5 June 2005 | yawn-2
26 years later, still magical and a work of supreme craftsmanship
I've never been able to get this out of my head since its first release; it is one of the best films I've ever seen. I just looked at the DVD and was amazed at how many details I still remember from that first viewing 26 years ago. Gunfire-addled IMDb voters are dead wrong; this should be a 9+, but I guess it gets docked two points for having no explosions and only one shooting (with a blank pistol, which probably doesn't count).
The only "modern romances" in the same league are Richard Linklater's "Sunrise/Sunset" films, which I urge all fans of "A Little Romance" to see.
As fine as Diane Lane has been in recent films, I don't believe she's ever been as good as she is here, 13 years old and simultaneously fresh as new snow and polished as silver plate. She absolutely belonged on that TIME magazine cover. It's a miraculous performance which may owe more to director Hill than to Lane herself, but who cares? Just enjoy it...her interview feature on the DVD is excellent, by the way.
With the exception of "Marathon Man" and a couple of British TV plays, you can't find better late-period Olivier. He's simply delightful. If you are really perverse (like me), watch this and then compare with "The Boys from Brazil," a dreadful Olivier movie from the previous year, which should have qualified Sir Larry as the all-time champion "great actor working like hell while thigh-deep in pure crap." Here it's the exact opposite: the consummate old pro, totally relaxed, tossing off another memorable performance because he's in a terrific movie that he doesn't have to try and save. This is how I choose to remember the older Olivier. Another old pro, Broderick Crawford, damn near steals the movie in his too-brief cameos. He has a wonderful moment with Thelonious Bernard that will charm anyone who's dealt with an aging person's fading memory.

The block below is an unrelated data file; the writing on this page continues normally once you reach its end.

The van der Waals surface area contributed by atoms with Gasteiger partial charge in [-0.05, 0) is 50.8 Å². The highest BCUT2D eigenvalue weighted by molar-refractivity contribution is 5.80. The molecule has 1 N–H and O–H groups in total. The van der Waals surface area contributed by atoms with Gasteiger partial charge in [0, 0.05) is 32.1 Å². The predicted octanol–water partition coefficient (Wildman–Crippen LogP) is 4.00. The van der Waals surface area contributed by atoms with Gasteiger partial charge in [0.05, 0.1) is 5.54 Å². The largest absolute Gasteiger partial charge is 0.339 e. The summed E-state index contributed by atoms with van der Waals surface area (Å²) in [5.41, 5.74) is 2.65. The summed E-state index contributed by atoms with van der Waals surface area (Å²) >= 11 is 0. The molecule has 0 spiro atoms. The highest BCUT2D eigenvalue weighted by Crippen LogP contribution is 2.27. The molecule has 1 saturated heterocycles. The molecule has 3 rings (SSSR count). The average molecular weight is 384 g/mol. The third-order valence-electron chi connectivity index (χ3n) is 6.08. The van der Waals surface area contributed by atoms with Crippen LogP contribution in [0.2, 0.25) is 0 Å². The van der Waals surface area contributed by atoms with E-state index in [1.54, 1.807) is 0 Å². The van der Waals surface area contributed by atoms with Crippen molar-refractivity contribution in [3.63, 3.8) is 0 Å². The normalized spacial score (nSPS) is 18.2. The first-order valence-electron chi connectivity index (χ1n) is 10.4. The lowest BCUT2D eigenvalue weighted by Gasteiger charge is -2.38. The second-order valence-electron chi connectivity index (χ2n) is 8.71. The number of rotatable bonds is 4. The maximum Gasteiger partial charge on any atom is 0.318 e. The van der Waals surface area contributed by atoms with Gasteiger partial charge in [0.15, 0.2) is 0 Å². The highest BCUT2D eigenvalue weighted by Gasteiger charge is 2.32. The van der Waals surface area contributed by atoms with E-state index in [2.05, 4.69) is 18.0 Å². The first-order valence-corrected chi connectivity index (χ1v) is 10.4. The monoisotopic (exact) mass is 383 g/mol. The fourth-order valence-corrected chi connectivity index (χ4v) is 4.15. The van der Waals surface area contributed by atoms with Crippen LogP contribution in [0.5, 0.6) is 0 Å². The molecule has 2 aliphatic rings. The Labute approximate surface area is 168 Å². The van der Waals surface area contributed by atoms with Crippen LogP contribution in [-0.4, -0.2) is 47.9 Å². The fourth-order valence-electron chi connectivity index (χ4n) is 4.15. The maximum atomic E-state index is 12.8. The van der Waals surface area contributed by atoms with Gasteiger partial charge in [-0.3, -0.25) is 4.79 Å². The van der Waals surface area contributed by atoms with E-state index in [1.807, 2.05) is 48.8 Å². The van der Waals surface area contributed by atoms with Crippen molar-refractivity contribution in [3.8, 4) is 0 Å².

Arthur Hill, yet another reliable old guy, puts a nice turn on the #2 step-dad character. Who ever looked better in a business suit? The only truly unbelievable thing in the movie is that such a smart and understanding man would actually marry Sally Kellerman's vapid, starstruck mother character. Heavens, what a bitch. She doesn't deserve Arthur, and the scene in which he ejects equally vapid Potential Next Husband David Dukes from their lives is a classic of real-world, real man macho.
It's a real shame that Thelonious Bernard didn't have a film career, but if you can only star in one movie, this is a pretty damn good one for it. The iconic freeze-frame final shot of him leaping above traffic to wave goodbye is something one never forgets. It's like the alternate universe version of the last shot in "The 400 Blows."
One more thing: thank heavens there was no sequel.